Eco-friendly biological energy harvesting solutions from University College Dublin addresses real-time damage in water pipelines

Figure 1. A leak-detection rig with amino-acid crystal energy harvesting sensor

May 12th 2021

Dr. Favour Okosun, Prof. Mert Celikin and Prof. Vikram Pakrashi, University College Dublin have developed a novel Structural Health Monitoring technology for detecting damage and leaks in water pipes using the vibrations generated by the flow of water moving through the pipes.

The technology uses a novel, low-cost eco-friendly biological  sensor developed by Dr. Sarah Guerin from University of Limerick.

The sensors generate a change in voltage related to leakage or damage in pipes through energy harvesting and can detect the extent of such leakage or damage as well in real-time.

The work, funded by the Irish Research Council, is an Irish research collaboration between the Bernal Institute at UL and UCD Centre for Mechanics, Dynamical Systems and Risk Laboratory in University College Dublin where Prof. Vikram Pakrashi is the Director. Prof. Pakrashi, a senior author on the study, who has developed extensive testing facilities for validating new materials for structural health monitoring, said the findings of the research were significant.

“These amino-acid-based sensors will provide real-time sensing of pipe degradation, allowing for data-driven decision making on repair and maintenance, aiding in the global challenge of equitable water access. The work opens up future application possibilities in a wide range of sectors, including renewable energy and Industry4.0.” he explained.

“This is the first time such materials have been applied for real engineering problems – and it has addressed one of the core challenges of our time – water, detecting leaks as small as 2mm”, added Dr. Favour Okosun, whose doctoral research created the application and validation of this novel sensor.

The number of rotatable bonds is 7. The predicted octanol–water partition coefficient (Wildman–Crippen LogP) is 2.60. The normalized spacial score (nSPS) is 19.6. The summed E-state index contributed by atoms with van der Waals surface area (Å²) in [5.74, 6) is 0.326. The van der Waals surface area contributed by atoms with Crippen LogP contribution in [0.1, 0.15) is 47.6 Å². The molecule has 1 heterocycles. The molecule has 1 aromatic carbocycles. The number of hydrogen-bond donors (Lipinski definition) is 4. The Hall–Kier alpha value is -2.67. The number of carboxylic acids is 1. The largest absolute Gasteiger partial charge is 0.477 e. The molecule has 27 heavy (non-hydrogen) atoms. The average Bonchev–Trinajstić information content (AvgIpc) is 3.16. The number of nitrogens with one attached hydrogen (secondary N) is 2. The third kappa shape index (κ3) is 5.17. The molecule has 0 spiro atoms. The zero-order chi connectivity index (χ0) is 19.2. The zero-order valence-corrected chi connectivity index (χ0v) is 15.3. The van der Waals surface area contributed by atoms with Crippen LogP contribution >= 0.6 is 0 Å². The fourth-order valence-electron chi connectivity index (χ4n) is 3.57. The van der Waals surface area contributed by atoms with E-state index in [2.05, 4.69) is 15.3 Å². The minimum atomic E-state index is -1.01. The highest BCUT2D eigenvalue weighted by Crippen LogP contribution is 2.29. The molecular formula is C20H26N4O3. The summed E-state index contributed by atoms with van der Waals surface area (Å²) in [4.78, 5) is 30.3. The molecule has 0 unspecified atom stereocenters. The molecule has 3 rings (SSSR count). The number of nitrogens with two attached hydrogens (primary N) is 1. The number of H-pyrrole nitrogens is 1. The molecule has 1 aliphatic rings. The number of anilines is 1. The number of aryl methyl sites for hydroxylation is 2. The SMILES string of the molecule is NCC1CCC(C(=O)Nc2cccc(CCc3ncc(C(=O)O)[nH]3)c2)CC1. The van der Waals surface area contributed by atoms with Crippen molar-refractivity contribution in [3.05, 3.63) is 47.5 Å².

“It is also interesting to see SFI Centres SSPC, MaREI and I-FORM to come together for this impactful work.”, added Prof. Mert Celikin, UCD, who helped develop the validation.

The journal Cell Reports Physical Science has just published a study on the findings of this innovative research.

“Biomolecular piezoelectric materials such as these offer an inexpensive, non-toxic and renewable alternative to current commercial piezoelectric devices, which rely on toxic heavy elements or require heavy processing,” said Dr Guerin, a postdoctoral researcher at the Department of Physics and the Bernal Institute in UL, who has been developing amino acid crystal devices since 2017.

Leak detection in fluid-carrying pipes is crucial for sustainable water access, and vibration-based techniques have proven to be effective at early detection of leak onset. Current commercial solutions are either battery powered, or if piezoelectric, very costly. Additionally, most commercial accelerometers have rigid structures, making them unsuitable for bonding to curved pipes.

“It is flexible, cheap to make, and outperforms ceramics and polymers that are used in these structural health monitoring applications. The fabrication process is suitable for mass production of these devices,” she added.